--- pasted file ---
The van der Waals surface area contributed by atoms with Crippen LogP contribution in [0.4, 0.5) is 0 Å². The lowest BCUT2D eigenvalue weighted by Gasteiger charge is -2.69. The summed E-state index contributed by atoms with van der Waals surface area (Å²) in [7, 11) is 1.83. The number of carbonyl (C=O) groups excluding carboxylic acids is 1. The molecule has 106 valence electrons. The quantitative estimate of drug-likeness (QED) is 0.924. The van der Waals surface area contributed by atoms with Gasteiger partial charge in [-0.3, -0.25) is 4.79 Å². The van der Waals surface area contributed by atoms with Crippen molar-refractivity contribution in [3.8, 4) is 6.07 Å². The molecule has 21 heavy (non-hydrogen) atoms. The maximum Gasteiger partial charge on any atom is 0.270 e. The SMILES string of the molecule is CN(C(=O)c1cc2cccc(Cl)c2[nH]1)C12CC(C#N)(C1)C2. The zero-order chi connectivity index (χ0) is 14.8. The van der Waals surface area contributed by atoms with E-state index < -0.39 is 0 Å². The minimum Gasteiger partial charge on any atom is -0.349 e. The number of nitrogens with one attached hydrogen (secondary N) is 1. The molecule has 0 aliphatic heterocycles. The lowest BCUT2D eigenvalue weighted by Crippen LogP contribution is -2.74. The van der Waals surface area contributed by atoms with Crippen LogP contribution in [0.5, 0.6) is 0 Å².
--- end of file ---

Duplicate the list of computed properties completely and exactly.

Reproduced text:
The van der Waals surface area contributed by atoms with Crippen LogP contribution in [0.4, 0.5) is 0 Å². The lowest BCUT2D eigenvalue weighted by Gasteiger charge is -2.69. The summed E-state index contributed by atoms with van der Waals surface area (Å²) in [7, 11) is 1.83. The number of carbonyl (C=O) groups excluding carboxylic acids is 1. The molecule has 106 valence electrons. The quantitative estimate of drug-likeness (QED) is 0.924. The van der Waals surface area contributed by atoms with Gasteiger partial charge in [-0.3, -0.25) is 4.79 Å². The van der Waals surface area contributed by atoms with Crippen molar-refractivity contribution in [3.8, 4) is 6.07 Å². The molecule has 21 heavy (non-hydrogen) atoms. The maximum Gasteiger partial charge on any atom is 0.270 e. The SMILES string of the molecule is CN(C(=O)c1cc2cccc(Cl)c2[nH]1)C12CC(C#N)(C1)C2. The zero-order chi connectivity index (χ0) is 14.8. The van der Waals surface area contributed by atoms with E-state index < -0.39 is 0 Å². The minimum Gasteiger partial charge on any atom is -0.349 e. The number of nitrogens with one attached hydrogen (secondary N) is 1. The molecule has 0 aliphatic heterocycles. The lowest BCUT2D eigenvalue weighted by Crippen LogP contribution is -2.74. The van der Waals surface area contributed by atoms with Crippen LogP contribution in [0.5, 0.6) is 0 Å².